Brazil's Amazon settlers 'scratching out a living'
The charred tree stumps in the Amazon rain forest tell their own story.
Even though the trees here are probably the best-protected anywhere on earth - at least in theory - someone is still cutting them down and burning them.
For several years now, the Brazilian government has insisted that the rate of deforestation in the Amazon has declined sharply.
But earlier this year, it suddenly jumped again, to a rate five times higher than last year.
These trees play a vital part in the management of global weather patterns.
They absorb carbon dioxide, which otherwise would contribute to climate change. That is why Brazil is under pressure to protect the forest.'Villains'
Waldemar Vieira Neves understands that but he says there are other considerations as well.
He is what is known in Brazil as an Amazon settler and, the way many people see it, it is the settlers who are the biggest threat to the survival of the rain forest, burning down trees to clear more land for their cattle.
Waldemar is a small, wiry man, 64 years old, with sharp features and a deep sense of grievance.
"I know everyone thinks we're villains," he says. "But what people don't understand is how hard we have to work to scratch out a living."
We were talking in a small clearing in the forest.
He has lived there for 12 years, ever since the government offered him the opportunity to start a new life as an Amazon settler.
He used to live in the far north-east of Brazil, with no land and not much hope.
So, like tens of thousands of other settlers, he took the opportunity and did what the government wanted him to do - made a new home for himself in the forest and cleared the trees.Law breakers
Brazil's laws on deforestation are extremely strict.
No-one who farms in the rainforest is supposed to be allowed to cultivate more than 20% of the land he owns. The rest has to be left untouched, as a way of preserving the forest and protecting the environment.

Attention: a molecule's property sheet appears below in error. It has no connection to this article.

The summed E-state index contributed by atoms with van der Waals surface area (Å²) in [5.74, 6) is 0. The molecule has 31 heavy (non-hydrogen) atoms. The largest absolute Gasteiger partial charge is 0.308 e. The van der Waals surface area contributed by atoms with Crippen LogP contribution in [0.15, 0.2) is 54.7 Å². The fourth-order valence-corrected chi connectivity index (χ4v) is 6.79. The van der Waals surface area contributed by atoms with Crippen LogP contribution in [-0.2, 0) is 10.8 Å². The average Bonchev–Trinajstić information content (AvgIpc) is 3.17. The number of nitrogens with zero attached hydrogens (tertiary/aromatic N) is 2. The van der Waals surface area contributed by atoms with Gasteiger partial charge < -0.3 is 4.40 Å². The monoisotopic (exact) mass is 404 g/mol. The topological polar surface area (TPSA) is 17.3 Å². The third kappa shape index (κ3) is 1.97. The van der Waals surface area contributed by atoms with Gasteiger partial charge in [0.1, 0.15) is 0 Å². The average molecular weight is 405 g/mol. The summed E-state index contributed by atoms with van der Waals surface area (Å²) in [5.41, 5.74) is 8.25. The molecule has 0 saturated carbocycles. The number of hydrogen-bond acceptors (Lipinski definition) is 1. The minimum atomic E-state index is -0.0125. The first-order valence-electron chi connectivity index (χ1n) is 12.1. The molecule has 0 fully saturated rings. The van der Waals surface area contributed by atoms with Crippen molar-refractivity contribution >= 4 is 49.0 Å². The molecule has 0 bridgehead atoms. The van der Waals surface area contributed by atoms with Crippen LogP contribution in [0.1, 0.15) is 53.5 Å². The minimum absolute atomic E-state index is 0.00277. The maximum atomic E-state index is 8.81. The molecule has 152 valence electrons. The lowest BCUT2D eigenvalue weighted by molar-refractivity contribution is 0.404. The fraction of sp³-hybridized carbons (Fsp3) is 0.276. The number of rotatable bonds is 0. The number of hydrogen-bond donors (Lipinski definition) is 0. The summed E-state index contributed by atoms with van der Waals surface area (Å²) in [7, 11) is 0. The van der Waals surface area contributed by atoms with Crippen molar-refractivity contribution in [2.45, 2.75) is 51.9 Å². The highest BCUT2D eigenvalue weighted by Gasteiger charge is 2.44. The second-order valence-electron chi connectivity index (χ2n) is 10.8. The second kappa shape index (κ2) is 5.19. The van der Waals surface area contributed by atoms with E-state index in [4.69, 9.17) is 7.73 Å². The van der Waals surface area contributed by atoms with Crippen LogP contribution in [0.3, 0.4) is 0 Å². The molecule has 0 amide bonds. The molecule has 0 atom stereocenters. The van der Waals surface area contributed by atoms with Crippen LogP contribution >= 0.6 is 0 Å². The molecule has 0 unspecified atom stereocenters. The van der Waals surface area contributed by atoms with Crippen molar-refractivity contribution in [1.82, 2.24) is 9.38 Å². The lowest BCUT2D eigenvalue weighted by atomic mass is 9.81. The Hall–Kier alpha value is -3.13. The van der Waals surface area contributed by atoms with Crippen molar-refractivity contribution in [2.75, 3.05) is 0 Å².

But sometimes, says Waldemar, people feel they have to break the law. What else can you do if there is no other way to survive?
"People say we're destroying the forest," he says. "We're not. We're protecting it, we depend on it. But we have to find a way so that both we and the forest can survive."
The settlers complain that they need more help in finding ways to make a living while keeping on the right side of the law.
They say they need education, not punishment, if the government wants them to farm the land but protect the trees at the same time.
Within the next few months, Brazilian President Dilma Rousseff, who came to office six months ago, will have to decide whether to veto proposals to relax the Forest Code, which restricts how much land in the Amazon region can legally be cultivated.
Farmers and big international agricultural business groups say they need to be able to farm more land to provide the food that the world demands.Tough decisions
They want an amnesty for farmers who may have cleared forest land illegally in the past, proposing that - instead of being fined - farmers who have broken the law should be required to buy more forest, equivalent to what they have cut down, in return for an undertaking to leave it untouched.
Brazil now exports more beef than any other country in the world, and agriculture makes up a quarter of the country's entire economic output.
It is the world's second biggest producer of soya, which is an essential ingredient in animal feed, and pressure from the huge soya producers south of the Amazon who are desperate to buy more land is pushing smaller farmers like Waldemar Vieira Neves deeper into the forest.
On the one hand, President Rousseff does not want to risk jeopardising Brazil's rapid economic growth by damaging its powerful agri-business interests.
On the other, she is under intense pressure from environmentalists not to approve any law that could encourage more deforestation in the Amazon.
Before her election last year, she pledged to veto any plan that would weaken the Forest Code and, within the coming months, she is going to have to decide whether to honour that pledge.